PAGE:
When we collect all of our information into a single conceptual repository, and then share access to it with service providers on our own terms, we create a high quality, highly relevant, curated personal data store. This allows us to bootstrap a control regime over all of our data in a way that creates new value for us and for our service providers. Now, instead of iTunes Genius or a Last.FM scrobbler only having access to our media use with their service, they can provide recommendations based on all the information stored in our personal audio data store. We get better recommendations and they get better data to drive their services. This personal data store is entirely under the authority of the user, sharing information with service providers according to specific rights and responsibilities.

man with gift

The Information Sharing approach neatly sidesteps the complexities involved in privacy and dataportability issues of the information already known by service providers. These remain serious issues, worth addressing. Resolving them will require long term investment in the legal, regulatory, moral, and political systems that govern our society. Fortunately, sharing the information in our personal data store can begin almost immediately once we have working specifications.

This controlled sharing of information will dramatically increase our comfort level when revealing our intentions and interests. We would have control over the use–and would be able to prevent abuse–of that information, while making it easy for service providers to improve our lives in countless ways.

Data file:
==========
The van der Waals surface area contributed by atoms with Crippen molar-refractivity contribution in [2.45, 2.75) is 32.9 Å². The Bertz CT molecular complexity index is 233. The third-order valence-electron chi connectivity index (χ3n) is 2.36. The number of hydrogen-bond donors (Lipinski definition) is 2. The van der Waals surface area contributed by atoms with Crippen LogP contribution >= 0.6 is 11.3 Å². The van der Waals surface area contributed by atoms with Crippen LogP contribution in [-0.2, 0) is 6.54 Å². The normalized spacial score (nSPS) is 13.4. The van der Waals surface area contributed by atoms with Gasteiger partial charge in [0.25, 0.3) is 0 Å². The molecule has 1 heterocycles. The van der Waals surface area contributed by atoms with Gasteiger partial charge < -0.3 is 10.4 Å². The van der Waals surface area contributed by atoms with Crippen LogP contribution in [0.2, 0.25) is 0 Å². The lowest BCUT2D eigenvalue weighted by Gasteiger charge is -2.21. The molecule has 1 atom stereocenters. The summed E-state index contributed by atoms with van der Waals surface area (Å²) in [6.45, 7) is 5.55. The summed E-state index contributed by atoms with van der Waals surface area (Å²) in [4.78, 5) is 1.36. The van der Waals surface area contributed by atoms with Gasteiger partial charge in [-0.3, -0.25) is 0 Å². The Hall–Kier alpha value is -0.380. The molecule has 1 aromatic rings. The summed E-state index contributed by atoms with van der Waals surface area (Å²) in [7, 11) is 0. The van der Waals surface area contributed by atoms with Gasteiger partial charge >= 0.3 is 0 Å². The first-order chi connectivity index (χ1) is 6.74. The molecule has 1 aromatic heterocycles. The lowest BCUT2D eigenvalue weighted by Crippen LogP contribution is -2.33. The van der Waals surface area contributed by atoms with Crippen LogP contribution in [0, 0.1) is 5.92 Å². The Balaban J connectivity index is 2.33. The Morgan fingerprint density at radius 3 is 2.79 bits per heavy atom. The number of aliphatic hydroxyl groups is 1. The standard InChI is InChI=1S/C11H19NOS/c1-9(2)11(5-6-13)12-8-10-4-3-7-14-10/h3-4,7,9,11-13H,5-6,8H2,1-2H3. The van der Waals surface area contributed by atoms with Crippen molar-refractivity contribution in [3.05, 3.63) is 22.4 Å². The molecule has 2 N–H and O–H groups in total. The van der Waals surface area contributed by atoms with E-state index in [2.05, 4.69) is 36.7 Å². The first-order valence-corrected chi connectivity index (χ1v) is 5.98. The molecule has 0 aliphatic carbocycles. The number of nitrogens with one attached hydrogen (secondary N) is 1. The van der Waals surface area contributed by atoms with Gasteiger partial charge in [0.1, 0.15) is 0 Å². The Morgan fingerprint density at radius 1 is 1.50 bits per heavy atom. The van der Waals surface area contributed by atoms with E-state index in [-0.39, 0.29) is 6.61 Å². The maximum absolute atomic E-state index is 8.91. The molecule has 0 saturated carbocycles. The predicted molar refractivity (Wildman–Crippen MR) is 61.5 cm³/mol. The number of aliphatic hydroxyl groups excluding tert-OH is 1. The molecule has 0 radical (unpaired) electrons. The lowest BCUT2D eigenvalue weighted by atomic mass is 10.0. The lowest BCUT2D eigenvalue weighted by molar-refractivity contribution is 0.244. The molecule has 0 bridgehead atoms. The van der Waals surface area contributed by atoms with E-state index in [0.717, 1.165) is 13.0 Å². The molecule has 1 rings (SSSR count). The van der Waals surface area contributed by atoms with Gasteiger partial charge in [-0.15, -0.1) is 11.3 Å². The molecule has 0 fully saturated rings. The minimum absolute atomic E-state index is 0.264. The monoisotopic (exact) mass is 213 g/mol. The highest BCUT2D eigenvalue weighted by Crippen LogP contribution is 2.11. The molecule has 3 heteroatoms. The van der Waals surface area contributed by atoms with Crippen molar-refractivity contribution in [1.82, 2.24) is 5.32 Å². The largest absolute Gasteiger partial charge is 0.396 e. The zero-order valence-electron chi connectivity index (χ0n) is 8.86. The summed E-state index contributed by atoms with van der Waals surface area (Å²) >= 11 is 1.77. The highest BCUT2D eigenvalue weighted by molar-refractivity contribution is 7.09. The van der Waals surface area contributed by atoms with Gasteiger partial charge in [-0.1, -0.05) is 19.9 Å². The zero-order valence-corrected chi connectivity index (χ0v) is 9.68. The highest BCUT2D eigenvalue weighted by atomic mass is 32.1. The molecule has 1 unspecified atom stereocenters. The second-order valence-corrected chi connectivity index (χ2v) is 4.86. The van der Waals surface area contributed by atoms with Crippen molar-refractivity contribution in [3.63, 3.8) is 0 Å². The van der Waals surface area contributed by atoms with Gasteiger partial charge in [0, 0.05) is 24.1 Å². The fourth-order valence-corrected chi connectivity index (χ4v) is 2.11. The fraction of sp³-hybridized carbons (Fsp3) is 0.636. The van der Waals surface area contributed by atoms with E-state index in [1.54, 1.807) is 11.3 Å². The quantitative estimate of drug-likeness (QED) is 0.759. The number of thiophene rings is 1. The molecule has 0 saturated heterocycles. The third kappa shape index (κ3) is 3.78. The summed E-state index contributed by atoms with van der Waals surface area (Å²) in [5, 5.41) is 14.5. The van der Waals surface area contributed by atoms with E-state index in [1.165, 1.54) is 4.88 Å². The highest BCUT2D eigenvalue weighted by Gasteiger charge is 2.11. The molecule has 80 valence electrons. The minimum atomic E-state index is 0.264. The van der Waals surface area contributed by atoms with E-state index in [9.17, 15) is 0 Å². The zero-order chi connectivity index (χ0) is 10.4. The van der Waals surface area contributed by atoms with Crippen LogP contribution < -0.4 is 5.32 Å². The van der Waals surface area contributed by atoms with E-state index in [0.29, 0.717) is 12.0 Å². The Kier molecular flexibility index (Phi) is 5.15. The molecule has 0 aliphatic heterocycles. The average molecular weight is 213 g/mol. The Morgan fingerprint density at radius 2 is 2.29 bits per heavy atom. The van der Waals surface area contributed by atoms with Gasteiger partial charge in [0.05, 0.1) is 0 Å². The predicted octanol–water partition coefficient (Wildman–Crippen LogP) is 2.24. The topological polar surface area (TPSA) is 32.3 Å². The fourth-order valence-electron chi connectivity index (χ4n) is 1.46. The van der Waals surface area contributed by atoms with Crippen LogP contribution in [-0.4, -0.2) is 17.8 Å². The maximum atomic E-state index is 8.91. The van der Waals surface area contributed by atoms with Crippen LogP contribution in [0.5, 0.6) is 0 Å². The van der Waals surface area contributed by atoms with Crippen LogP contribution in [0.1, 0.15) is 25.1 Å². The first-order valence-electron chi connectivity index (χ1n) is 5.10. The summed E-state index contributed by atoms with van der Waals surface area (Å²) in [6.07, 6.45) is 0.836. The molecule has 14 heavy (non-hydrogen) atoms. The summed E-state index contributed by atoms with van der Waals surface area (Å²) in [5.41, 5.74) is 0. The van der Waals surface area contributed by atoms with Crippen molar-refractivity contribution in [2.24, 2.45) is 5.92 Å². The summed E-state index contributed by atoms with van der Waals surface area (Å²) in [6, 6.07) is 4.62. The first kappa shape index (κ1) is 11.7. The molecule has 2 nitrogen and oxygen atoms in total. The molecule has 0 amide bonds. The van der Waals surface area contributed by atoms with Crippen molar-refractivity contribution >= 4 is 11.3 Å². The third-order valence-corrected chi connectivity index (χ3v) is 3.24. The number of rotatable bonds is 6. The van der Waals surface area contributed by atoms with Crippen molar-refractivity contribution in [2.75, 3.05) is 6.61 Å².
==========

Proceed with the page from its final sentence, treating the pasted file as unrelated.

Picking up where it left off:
At the Information Sharing Work Group at the Kantara Initiative, Iain Henderson and I are leading a conversation to create a framework for sharing information with service providers, online and off. We are coordinating with folks involved in privacy and dataportability and distinguish our effort by focusing on new information, information created for the purposes of sharing with others to enable a better service experience. Our goal is to create the technical and legal framework for Information Sharing that both protects the individual and enables new services built on previously unshared and unsharable information. In short, we are setting aside the questions of data ownership and focusing on the means for individuals to control that magical, digital pixie dust we sprinkle across every website we visit.